As the ‘Decade of Action’ (2020-30) for the United Nations Sustainable Development Goals (SDGs) grows in urgency, what should it mean for occupational safety and health (OSH) and ensuring that allwork is good work? How do we best address the needs of a virus-affected world and the challenges and opportunities of the 4thIndustrial Revolution, the digital and green economies, demographic and technological changes, and the future of work? How do we ensure that we revitalise our support systems and ‘build back better and healthier’?

Many of the SDGs relate to work and to OSH, as highlighted in the IOSH sustainability policy, particularly SDG Goal 3 ‘Ensure healthy lives and promote wellbeing for all at all ages’ and SDG Goal 8 ‘Promote sustained, inclusive and sustainable economic growth, full and productive employment and decent work for all’, which includes ending modern slaveryand human trafficking.

Importantly, as we’ve all witnessed, the Coronavirus pandemic has reinforced the intrinsic links between environmental, public, occupational and general health, as well as shining a light on health inequalities and the need to better protect health and social care workers and others on the frontline, and to ‘build back better and healthier’. This includes ensuring effective test, trace and isolate systems, and access to personal protective equipment, vaccines, therapeutics and ongoing mental health support. Central to delivering improvement is SDG Goal 17 ‘Strengthen the means of implementation and revitalise the global partnership for sustainable development’. This UN call for international capacity-building and multi-stakeholder partnerships to ‘mobilise and share knowledge’ is a clear request for stronger multidisciplinary working and for all health and health-related professionals to contribute.




This is where I believe the collective health community, professional bodies and networks have pivotal roles, both now and in the future. We need to see OSH / OH professionals increasingly harnessed to help public policymakersand organisations tackle the complex work-related health challenges, such as from climate change, air pollution and extreme weather; increased sedentarianism; extended working lives; the needs of workers with health conditions and disabilities; tackling communicable and non-communicable diseases at work; and the exponential growth in new workplace technology, automation and artificial intelligence.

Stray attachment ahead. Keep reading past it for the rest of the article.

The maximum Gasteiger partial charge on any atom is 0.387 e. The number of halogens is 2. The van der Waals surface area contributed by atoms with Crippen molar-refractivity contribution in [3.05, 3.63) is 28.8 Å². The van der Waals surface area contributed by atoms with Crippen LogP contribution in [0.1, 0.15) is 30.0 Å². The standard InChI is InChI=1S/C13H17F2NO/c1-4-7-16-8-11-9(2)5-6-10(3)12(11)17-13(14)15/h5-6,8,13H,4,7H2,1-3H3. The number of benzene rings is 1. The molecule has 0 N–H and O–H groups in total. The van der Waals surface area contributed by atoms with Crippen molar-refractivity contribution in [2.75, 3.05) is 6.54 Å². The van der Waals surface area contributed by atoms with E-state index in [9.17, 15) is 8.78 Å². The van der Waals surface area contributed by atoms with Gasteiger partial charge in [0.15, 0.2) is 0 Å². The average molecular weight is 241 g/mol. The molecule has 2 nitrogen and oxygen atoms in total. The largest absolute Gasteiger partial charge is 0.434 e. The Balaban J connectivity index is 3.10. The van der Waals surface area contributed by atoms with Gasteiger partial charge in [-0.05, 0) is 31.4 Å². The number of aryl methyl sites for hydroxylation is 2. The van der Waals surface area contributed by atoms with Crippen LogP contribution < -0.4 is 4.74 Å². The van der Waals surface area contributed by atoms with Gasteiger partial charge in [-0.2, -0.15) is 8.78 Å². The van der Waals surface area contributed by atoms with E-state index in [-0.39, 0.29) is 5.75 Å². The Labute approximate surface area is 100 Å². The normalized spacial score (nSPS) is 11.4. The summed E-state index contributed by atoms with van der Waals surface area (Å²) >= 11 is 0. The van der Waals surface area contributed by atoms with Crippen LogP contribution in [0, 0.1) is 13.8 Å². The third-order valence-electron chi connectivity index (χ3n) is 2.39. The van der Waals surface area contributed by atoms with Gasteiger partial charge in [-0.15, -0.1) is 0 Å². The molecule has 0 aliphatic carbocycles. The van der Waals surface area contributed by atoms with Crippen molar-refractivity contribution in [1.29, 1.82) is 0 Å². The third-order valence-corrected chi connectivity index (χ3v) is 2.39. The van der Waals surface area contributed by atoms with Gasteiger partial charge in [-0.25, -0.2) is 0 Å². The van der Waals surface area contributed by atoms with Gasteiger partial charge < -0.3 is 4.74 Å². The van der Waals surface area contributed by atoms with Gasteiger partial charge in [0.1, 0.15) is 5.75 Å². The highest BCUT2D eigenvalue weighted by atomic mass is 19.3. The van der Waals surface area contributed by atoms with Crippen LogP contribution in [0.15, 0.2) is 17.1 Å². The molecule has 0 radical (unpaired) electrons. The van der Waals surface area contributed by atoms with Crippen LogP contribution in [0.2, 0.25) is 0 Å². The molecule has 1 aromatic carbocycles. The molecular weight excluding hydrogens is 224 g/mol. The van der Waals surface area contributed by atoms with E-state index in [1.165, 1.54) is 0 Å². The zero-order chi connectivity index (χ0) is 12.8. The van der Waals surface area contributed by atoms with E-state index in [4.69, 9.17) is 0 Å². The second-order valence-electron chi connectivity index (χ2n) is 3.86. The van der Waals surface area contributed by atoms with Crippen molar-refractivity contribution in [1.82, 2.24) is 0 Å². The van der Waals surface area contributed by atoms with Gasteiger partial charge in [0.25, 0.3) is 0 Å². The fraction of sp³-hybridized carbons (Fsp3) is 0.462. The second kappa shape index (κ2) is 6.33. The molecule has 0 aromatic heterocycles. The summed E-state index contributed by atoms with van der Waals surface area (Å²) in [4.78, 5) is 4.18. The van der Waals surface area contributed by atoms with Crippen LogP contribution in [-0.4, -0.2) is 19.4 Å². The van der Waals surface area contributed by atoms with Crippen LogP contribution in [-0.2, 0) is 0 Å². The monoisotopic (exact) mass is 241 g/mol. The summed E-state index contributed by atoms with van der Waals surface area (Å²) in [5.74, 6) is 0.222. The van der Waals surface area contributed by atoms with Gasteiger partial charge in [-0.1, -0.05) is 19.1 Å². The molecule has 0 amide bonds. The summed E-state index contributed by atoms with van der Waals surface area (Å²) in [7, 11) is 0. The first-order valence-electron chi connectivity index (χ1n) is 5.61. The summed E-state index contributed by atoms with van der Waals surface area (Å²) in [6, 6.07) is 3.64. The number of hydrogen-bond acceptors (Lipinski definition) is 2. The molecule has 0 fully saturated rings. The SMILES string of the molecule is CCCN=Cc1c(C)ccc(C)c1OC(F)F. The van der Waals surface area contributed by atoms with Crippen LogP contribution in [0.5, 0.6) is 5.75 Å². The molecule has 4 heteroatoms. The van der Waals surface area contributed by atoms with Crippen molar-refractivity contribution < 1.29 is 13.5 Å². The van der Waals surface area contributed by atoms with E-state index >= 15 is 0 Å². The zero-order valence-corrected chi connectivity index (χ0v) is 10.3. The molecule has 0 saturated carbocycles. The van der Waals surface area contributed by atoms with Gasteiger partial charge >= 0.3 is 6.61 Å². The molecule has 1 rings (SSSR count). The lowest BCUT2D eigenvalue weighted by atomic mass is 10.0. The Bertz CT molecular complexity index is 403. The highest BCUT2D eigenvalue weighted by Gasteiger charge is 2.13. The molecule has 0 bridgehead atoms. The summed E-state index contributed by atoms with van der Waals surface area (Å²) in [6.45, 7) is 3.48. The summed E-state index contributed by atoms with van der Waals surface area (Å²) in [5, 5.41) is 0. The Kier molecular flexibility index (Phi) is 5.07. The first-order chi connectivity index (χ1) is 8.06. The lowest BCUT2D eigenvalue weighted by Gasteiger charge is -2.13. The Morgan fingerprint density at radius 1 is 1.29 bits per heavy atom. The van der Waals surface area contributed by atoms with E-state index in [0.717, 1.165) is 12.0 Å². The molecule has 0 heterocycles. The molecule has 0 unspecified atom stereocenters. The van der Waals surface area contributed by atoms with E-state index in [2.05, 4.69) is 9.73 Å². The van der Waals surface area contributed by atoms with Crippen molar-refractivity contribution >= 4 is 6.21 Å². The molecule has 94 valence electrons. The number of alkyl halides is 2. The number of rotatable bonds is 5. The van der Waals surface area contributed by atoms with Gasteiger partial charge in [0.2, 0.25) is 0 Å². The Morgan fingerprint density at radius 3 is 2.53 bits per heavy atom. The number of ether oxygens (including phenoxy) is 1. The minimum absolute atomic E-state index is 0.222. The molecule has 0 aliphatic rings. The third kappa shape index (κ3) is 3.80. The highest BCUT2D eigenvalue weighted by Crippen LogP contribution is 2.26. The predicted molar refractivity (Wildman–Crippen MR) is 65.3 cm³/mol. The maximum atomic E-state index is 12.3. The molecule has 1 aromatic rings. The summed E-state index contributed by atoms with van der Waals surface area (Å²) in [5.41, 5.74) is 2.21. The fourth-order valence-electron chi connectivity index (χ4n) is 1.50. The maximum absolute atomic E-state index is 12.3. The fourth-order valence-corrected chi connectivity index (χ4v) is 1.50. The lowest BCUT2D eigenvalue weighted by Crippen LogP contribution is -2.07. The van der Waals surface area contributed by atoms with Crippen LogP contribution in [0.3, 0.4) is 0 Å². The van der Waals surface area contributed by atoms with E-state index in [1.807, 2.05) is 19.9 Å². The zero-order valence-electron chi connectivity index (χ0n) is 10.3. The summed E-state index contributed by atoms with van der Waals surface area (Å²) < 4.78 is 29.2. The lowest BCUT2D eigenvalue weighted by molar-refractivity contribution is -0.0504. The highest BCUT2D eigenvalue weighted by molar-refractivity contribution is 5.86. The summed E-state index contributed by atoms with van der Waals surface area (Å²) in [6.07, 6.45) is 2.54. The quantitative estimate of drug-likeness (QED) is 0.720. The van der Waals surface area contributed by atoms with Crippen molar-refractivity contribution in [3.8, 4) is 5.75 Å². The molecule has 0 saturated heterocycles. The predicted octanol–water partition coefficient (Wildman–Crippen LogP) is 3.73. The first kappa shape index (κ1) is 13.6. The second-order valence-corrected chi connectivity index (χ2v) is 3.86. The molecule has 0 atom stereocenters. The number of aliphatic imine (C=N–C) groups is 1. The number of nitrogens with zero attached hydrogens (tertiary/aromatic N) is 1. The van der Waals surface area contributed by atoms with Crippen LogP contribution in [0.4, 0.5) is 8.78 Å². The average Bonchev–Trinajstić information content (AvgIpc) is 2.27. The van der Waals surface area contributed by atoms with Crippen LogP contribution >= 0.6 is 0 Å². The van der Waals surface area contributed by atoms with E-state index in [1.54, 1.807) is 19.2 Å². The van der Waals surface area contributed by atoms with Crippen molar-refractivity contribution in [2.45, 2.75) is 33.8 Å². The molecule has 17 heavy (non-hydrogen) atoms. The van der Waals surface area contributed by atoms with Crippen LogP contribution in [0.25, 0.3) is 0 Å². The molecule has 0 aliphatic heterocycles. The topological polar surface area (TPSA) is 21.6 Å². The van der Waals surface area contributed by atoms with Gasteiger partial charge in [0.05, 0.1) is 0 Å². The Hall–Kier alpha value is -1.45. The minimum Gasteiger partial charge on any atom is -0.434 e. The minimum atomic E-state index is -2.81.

We need to work together to ensure greater focus on human-centred public- and corporate-policy and on managing psychosocial risk at work, with mental healthfinally gaining parity with physical health, and stigma ended. And we need to collaborate to support diverse and inclusive workforces, protect vulnerable groups and embed OSH risk-intelligence as a key life- and employment-skill, essential to long-term social value and achieving SDG Goal 4 ‘Ensure inclusive and equitable quality education and promote lifelong learning opportunities for all’.

Thankfully, in the decade ahead, I think we can expect to see better-informed public opinion continue to drive higher societal expectationsand requirements on organisations and leaders seeking new ‘social licenses’ to operate and govern. And also see improved performance evaluation and transparency increasingly sought by stakeholders wanting assurance, not only that no-one is being harmed by public policy or corporate activity, but that people’s health and wellbeing is actively enhanced in line with our more socially conscious world.

This demand for transparency and comprehensive corporate reportingwill help drive meaningful and comparable OSH performance reportingat global, national and corporate levels and recognition that good OSH must be a fundamental right worldwide. Professionals have key parts to play, fostering positive and learning cultures; designing-in OSHand evaluating interventions; developing meaningful indicators and utilising data; and making recommendations to improve OSH performance across regions, organisations and supply chains.

So, what key changes are needed to tackle the millions of work-related deaths each year, improve OSH and wellbeing and deliver on the SDGs? I believe they must include:


  • Recognising OSH as essential to public and socioeconomic good, so that it is designed into all public-policy,global trade, international development and corporate strategies
  • Building global OSH capacityand improving access worldwide, including for micros, SMEs, the self-employed, migrant and informal workers and all those on the frontline
  • Harmonising and standardising meaningful OSH performance reportingto drive global, national and corporate decision-making and investment for prevention, emergency planning and improved OSH and wellbeing

To close, can I just urge that, as professionals, influencers and networks, we continue working together and reaching out to ensure that this decade is one in which the true value of OSH / OH is harnessed to support good work for all, healthier populations and sustainable futures.

If you’d like to know more and support IOSH’s advocacy work on ‘building back better and healthier’, please contact the IOSH Policy team at


Richard Jones


13 November 2020